At least three crew members are injured and seven reported missing after a US Navy guided-missile destroyer crashed off the Japanese waters on Saturday (17 June). USS Fitzgerald, the Arleigh Burke-class warship, collided with a Philippine-flagged merchant vessel ACX Crystal some 56 nautical miles (103km) southwest of Yokosuka.

The incident, said to be a rare one on the busy waterway, took place at about 2.30am local time (18.30 BST on Friday).

The ship's commanding officer Bryce Benson was one among the three injured, who were airlifted to a naval hospital. A statement from the US 7<sup>thFleet said he was in stable condition.

Two other crew members are being treated for lacerations and bruises.

Japan's coast guard confirmed the collision on Saturday, and said the ship was initially experiencing some flooding.

However, the US by mid-afternoon local time on Saturday said the flooding on board the destroyer was under control and the destroyer was not in any danger of sinking.

The US Navy destroyer and the Japanese Coast Guard are searching for seven missing sailors, while the relatives of the crew have taken to social media, requesting information on them.

Aerial footage showed the destroyer had a large dent in its starboard (or right) side above and below the waterline.

The Navy said the Fitzgerald was now heading back to Yokosuka while operating under its own power at three knots but "her propulsion is limited". It is not clear where the destroyer was heading at the time of the collision.

The 222m (730ft) long merchant ship, which was three times that of the US destroyer and weighed just under 30,000 tonnes, sustained lighter damage to the port bow, Japan's national broadcaster NHK reported. It has now reached Tokyo.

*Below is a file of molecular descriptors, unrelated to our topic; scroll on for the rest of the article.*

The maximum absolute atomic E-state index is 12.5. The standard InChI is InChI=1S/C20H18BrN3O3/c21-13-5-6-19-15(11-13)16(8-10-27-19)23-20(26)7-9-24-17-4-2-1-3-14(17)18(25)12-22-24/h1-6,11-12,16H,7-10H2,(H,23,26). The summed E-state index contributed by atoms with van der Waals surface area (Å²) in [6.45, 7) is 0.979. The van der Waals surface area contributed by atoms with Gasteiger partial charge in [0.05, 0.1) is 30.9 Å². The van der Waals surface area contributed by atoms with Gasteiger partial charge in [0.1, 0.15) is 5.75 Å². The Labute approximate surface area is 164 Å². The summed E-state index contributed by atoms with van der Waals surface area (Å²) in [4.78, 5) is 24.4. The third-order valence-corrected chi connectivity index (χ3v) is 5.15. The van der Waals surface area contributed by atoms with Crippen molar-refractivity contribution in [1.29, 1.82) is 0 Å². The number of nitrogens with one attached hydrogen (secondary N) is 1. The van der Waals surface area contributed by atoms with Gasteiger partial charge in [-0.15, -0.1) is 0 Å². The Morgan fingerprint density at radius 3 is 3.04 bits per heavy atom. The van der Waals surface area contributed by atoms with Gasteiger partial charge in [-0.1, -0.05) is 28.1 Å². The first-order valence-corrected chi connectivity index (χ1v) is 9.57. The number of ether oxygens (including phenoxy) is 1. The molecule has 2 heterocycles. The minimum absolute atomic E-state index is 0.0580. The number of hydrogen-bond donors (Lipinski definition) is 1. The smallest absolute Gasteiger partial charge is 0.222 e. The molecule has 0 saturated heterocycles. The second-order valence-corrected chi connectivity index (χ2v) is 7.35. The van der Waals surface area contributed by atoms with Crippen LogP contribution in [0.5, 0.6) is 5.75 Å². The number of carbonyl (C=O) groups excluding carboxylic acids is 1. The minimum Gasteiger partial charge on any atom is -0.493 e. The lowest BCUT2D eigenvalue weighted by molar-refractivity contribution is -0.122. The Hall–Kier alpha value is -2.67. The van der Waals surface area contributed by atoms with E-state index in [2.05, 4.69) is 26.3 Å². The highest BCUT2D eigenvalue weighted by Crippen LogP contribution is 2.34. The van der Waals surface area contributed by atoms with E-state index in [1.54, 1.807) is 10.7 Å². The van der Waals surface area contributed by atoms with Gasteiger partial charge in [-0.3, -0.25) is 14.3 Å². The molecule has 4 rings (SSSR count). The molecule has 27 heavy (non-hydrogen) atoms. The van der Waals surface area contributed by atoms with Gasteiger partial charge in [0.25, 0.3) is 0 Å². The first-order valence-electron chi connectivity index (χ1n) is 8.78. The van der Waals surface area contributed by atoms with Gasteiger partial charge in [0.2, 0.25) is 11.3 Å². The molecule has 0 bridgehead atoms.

Japan's Coast Guard also said that none of the 20 crew members aboard the ACX Crystal were injured. The vessel was travelling between the Japanese cities of Nagoya and Tokyo.

Philippine-flagged merchant vessel
A Philippine-flagged merchant vessel, damaged by colliding with the Arleigh Burke-class guided-missile destroyer USS Fitzgerald, is seen off Izu Oshima island, Japan Kyodo/via Reuters

Spokesman for the US Navy 7<sup>th fleet said it was unclear how the collision happened and that they were investigating the incident.

However, marine traffic records showed that the container ship suddenly veered off its course and took a U-turn about 25 minutes before the collision. It is not known why it changed its direction, BBC reported.

ACX Crystal was reported to be travelling at 14.6 knots (27km/h) at the time of the collision.

The waterways off Japan are reported to be a busy channel with commercial ships sailing to and from Tokyo and Yokohama bays.

The Navy had dispatched two of its tugboats and the USS Dewey warship to provide assistance to Fitzgerald.

The incident is reported to raise question about why the crew onboard the USS Fitzgerald failed to avoid collision, given that the destroyer is considered the most advanced warships in the world, the BBC noted.

US Navy operations chief Admiral John Richardson tweeted: "As more information is learnt we will be sure to share it with the Fitzgerald families and when appropriate the public. [...]

"All our thoughts and concerns are with the Fitzgerald crew and their families."